7. In my State, there's no requirement to declare the weapon to an Officer. But last time a Deputy stopped me, he finished up the stop by asking if I was carrying my gun. He was cool, totally unlike the smalltown cop who FREAKED when he saw my CPL in my wallet, then tried to tell me there was a requirement to declare the gun (I now carry CPL in left wallet, Driver's License in right wallet). They DO tie CPL data to Vehicle and Driver's License data and tell the Officer about the CPL when the stop is called in. This is a good reason to carry more than one gun. Surrendering one's only weapon to an armed and unfriendly stranger is not a pro-survival move.

    I am rural, detest cities. In my opinion, today's Police (NOT the true Peace Officers of the past, whom I greatly respect) i.e. "government enforcers," represent -- or very soon will, the way our society is headed -- a greater danger to me and my family than any other single force in this society.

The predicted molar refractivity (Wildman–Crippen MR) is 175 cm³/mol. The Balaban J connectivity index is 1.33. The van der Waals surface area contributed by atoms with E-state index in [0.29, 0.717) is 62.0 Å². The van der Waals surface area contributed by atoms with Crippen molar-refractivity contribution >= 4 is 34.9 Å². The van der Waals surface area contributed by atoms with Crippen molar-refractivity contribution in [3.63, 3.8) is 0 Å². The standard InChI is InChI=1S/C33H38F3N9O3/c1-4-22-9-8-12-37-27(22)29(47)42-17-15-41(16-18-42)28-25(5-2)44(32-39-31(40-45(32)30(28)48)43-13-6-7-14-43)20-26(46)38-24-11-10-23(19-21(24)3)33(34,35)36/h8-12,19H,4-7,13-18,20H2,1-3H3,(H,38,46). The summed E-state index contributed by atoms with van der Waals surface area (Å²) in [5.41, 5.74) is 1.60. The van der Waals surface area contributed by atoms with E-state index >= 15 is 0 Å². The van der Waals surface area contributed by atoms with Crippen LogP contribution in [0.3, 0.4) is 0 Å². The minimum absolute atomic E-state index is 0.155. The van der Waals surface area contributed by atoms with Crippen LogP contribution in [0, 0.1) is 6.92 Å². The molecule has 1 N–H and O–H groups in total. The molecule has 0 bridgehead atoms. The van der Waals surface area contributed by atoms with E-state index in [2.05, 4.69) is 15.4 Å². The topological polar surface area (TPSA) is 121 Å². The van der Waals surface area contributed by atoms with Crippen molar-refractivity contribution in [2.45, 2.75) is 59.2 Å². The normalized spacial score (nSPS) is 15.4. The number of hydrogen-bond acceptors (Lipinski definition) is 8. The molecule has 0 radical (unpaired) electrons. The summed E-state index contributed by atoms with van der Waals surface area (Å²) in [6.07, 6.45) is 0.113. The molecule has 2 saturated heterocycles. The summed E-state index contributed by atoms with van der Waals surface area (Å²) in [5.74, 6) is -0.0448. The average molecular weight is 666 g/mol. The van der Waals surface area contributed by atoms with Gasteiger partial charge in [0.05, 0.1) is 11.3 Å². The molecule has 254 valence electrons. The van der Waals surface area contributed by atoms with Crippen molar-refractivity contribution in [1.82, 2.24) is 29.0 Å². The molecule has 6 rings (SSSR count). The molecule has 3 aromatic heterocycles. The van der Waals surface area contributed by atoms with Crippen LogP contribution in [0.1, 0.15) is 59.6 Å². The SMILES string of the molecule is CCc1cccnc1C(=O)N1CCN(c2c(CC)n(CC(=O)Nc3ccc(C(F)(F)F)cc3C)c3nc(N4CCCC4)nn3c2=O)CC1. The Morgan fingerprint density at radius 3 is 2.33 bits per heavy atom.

I believe the tying of CPL data to Driver's and Vehicle License data is not for Officer Safety. They know very well that CPL holders are even less likely to be involved in crime than Sworn Officers. It is intended (hoped by the Liberals in Olympia) to precipitate incidents, so they'll have an excuse to go after our old and respected "shall issue" CPL law.

    The traffic officer described above was acting out of fear. Many Officers, particularly traffic officers, know they are not perceived as good guys by the public they rob. Their job is TAKING MONEY AT GUNPOINT from people who need it to feed and house their families. (A State Trooper friend of mine who made more stops than anyone else in his unit received a Royal Ass Chewing from his Sergeant because he did not Ticket - Take Money From - more than 75% of the people he stopped. That's what it is all about.) They know this. They fear the public. They know deep inside, that when people become more desperate and angry, they will begin to strike back at the the visible, uniformed symbols of their oppression. Logic says the Policticians deserve it, but human nature says the cops will feel it first.